Weird Universe Blog — January 18, 2021

Mary Mild

Disney released Mary Poppins in 1964. The next year Ivory Liquid Soap debuted a new mascot: Mary Mild, a flying maid. Seems like an obvious Mary Poppins rip-off to me, though I can't find the similarity mentioned anywhere.

Mary Mild didn't last long. Within two years, Ivory had canned her.

The ads below ran in 1966 in magazines such as Ladies Home Journal and Good Housekeeping.





Posted By: Alex - Mon Jan 18, 2021 - Comments (4)
Category: Advertising | Corporate Mascots, Icons and Spokesbeings | 1960s

Follies of the Madmen #497

You'll be able to administer all the spankings you desire, if you buy our shirts!

Source.

Posted By: Paul - Mon Jan 18, 2021 - Comments (3)
Category: Antisocial Activities | Fashion | Public Humiliation | Fetishes | 1940s | Men | Women

January 17, 2021

The Balance Watch

In 2005, John Paul Castro of Santa Monica, CA was granted a patent (No. 6,840,665) for what he called the "Balance Watch". From his patent:

A balance watch, a combination of two watches, one measuring hours, the other measuring minutes and/or seconds. Each watch is worn on a separate wrist simultaneously.


Based on the quality of the artwork in his patent, it's apparent he chose not to splurge and hire a professional illustrator.

As far as I know, the balance watch never made it to market. But it would seem easy enough to make your own. Get two identical watches. Remove the minute hand from one, and the hour hand from the other. Then wear them simultaneously on opposite wrists.

Posted By: Alex - Sun Jan 17, 2021 - Comments (2)
Category: Fashion | Inventions | Technology

January 16, 2021

Perfect Posture Girl

Starlet Alexis Smith, selected after elimination tests in this "Posture Meter" as the "Perfect Posture Girl" by the College of Osteopathic Physicians and Surgeons of Los Angeles.

The Wikipedia page for Alexis Smith

San Francisco Examiner - Dec 20, 1942



Birmingham News - May 11, 1942

Posted By: Alex - Sat Jan 16, 2021 - Comments (2)
Category: Awards, Prizes, Competitions and Contests | Beauty, Ugliness and Other Aesthetic Issues | 1940s

Kiss Me

The urge to prank is eternal.

Posted By: Paul - Sat Jan 16, 2021 - Comments (0)
Category: 1900s | Pranks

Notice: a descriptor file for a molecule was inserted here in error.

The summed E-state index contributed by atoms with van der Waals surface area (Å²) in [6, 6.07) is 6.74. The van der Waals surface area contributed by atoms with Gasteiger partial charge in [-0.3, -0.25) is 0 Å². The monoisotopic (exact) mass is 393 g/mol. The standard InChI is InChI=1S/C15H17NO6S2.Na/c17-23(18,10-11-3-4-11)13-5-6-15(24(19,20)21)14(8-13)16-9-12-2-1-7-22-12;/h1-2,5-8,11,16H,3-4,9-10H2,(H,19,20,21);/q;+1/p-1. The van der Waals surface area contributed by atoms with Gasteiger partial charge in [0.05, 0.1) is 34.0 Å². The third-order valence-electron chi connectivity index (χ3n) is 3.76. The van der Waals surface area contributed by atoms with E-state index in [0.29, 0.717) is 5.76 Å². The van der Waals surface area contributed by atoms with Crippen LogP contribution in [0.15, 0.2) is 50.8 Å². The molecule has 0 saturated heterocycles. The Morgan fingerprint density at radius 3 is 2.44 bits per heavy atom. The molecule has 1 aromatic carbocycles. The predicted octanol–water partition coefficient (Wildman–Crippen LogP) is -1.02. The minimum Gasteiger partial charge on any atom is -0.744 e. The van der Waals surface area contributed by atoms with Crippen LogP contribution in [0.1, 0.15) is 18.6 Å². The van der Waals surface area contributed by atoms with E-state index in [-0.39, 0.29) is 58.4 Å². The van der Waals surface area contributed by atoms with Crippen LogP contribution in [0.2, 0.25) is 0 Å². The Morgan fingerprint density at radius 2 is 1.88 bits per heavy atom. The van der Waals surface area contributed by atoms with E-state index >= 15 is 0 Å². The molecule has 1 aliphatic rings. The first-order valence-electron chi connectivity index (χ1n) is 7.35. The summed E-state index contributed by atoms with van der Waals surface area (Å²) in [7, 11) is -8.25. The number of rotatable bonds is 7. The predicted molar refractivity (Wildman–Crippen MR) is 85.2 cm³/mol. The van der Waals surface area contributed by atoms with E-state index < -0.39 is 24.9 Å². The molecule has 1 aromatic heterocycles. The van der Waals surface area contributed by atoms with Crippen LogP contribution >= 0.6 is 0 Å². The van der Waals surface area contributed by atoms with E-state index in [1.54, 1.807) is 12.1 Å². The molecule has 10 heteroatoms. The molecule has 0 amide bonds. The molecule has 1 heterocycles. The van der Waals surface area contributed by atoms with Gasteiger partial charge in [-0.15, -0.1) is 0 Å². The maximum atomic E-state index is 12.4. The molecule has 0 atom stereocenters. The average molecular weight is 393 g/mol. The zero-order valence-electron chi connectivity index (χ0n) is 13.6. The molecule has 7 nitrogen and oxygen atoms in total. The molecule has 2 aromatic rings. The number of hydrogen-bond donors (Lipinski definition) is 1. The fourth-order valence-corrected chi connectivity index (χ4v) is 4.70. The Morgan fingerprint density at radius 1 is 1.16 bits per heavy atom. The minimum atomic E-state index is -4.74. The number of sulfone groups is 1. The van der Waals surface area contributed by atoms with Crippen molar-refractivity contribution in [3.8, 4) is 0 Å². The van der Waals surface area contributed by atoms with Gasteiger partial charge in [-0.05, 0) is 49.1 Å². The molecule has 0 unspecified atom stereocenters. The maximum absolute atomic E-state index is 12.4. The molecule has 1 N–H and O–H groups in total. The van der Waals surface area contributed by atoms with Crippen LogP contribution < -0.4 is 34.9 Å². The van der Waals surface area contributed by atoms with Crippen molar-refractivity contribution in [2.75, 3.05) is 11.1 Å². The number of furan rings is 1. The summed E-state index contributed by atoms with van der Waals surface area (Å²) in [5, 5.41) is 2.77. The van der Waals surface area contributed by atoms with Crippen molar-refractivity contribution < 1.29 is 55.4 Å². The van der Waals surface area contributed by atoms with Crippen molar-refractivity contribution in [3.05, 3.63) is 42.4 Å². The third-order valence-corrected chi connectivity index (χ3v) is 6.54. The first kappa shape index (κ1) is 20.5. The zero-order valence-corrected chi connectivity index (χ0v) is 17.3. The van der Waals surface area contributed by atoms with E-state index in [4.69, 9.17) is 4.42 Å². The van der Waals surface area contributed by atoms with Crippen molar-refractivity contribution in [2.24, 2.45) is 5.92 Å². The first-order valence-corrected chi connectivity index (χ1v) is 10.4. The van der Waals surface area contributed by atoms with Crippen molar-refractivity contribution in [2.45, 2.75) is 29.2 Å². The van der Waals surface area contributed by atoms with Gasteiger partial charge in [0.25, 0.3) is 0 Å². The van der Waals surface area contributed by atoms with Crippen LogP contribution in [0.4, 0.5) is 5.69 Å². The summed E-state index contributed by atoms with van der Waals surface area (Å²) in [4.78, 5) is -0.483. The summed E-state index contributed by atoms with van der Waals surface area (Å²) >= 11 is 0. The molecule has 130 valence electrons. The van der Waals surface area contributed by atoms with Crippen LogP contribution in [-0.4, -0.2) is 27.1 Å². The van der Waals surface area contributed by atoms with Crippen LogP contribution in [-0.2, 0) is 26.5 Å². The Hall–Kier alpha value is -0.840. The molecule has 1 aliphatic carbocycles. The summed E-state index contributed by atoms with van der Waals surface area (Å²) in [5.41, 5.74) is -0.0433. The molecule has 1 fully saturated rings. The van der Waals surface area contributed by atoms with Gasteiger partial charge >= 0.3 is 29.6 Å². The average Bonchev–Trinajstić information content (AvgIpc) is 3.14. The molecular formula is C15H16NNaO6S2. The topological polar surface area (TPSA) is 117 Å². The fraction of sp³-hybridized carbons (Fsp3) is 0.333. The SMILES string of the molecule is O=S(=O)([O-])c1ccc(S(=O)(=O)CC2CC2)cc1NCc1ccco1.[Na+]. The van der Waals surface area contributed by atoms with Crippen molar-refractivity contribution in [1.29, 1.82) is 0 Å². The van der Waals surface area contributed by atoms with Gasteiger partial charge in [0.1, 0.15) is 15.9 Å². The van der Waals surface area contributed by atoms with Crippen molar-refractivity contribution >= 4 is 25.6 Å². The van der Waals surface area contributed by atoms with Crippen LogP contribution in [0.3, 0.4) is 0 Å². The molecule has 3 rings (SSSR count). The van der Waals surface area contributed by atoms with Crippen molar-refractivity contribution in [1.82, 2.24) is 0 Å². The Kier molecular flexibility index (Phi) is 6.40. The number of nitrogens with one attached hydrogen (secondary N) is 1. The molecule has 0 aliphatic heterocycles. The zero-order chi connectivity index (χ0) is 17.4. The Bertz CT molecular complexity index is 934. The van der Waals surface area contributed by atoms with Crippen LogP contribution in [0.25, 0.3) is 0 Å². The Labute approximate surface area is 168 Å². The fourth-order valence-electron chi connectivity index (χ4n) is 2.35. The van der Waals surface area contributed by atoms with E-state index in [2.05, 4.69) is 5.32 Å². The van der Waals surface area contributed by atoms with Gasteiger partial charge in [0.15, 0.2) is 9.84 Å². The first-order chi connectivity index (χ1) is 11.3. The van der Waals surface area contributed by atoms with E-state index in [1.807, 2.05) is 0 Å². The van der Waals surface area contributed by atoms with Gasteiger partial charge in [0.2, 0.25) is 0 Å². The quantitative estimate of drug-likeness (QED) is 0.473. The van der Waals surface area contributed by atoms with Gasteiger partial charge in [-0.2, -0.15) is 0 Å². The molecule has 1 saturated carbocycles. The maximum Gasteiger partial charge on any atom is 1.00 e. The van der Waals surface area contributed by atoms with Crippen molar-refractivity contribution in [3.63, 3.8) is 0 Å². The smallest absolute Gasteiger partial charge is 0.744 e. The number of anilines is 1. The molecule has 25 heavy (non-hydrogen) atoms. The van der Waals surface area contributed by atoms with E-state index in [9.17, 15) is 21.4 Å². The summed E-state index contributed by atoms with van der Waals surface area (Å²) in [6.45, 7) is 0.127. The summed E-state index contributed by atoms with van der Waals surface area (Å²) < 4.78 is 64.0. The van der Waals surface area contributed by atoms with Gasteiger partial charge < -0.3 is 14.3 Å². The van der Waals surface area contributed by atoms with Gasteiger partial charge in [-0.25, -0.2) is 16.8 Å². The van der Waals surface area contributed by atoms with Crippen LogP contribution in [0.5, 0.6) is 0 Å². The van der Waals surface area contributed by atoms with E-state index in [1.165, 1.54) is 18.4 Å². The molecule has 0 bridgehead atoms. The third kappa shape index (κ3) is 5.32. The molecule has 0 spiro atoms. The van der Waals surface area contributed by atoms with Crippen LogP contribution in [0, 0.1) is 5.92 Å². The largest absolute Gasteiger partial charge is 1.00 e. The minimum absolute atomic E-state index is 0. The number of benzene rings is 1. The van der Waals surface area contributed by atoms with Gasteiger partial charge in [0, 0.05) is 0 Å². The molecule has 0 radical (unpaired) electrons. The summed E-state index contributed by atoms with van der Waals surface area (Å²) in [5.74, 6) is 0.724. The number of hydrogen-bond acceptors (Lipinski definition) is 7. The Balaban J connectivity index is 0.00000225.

January 15, 2021

How to eat your Christmas tree

Artisan baker Julia Georgallis recently came out with a book that promises to tell you How To Eat Your Christmas Tree.

Amazon Link


That sounds like an interesting challenge. Unfortunately, as far as I can tell, the book doesn't tell you how to eat the entire tree. Instead, it's mostly about using the needles and bark in recipes.

But some searching on YouTube produced a video that delves into how to eat the entire tree. The catch is that to do so you'll need to pulp the wood and transform it into cellulose powder. Which is probably beyond the means of most people. But the video notes that cellulose powder derived from spruce trees is in many products, including parmesan cheese, pasta sauce, and ice cream. So almost everyone has eaten (highly processed) Christmas trees already.

Posted By: Alex - Fri Jan 15, 2021 - Comments (2)
Category: Food | Christmas

The Umbrellaship



The creator's website.

Posted By: Paul - Fri Jan 15, 2021 - Comments (2)
Category: Eccentrics | Outsider Art | Transportation

January 14, 2021

Anti-Barbecue Preacher

1929: Evangelist G.W. James, who preached against "barbecue sandwiches, cigarets, high-heeled shoes, short skirts, bobbed hair and other modern ideas," announced he was discontinuing his services due to low attendance. If the folks of Normalville wanted to hear him preach, he said, they would need to "indicate a desire for him to resume".

Connellsville Daily Courier - Oct 30, 1929

Posted By: Alex - Thu Jan 14, 2021 - Comments (1)
Category: Food | Religion | 1920s

Stunt Rock

The trailer first, then the backstory.

The Wikipedia entry.



Posted By: Paul - Thu Jan 14, 2021 - Comments (1)
Category: Death | Destruction | Ineptness, Crudity, Talentlessness, Kitsch, and Bad Art | Movies | Music | 1980s

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All original content in posts is Copyright © 2016 by the author of the post, which is usually either Alex Boese ("Alex"), Paul Di Filippo ("Paul"), or Chuck Shepherd ("Chuck"). All rights reserved. The banner illustration at the top of this page is Copyright © 2008 by Rick Altergott.

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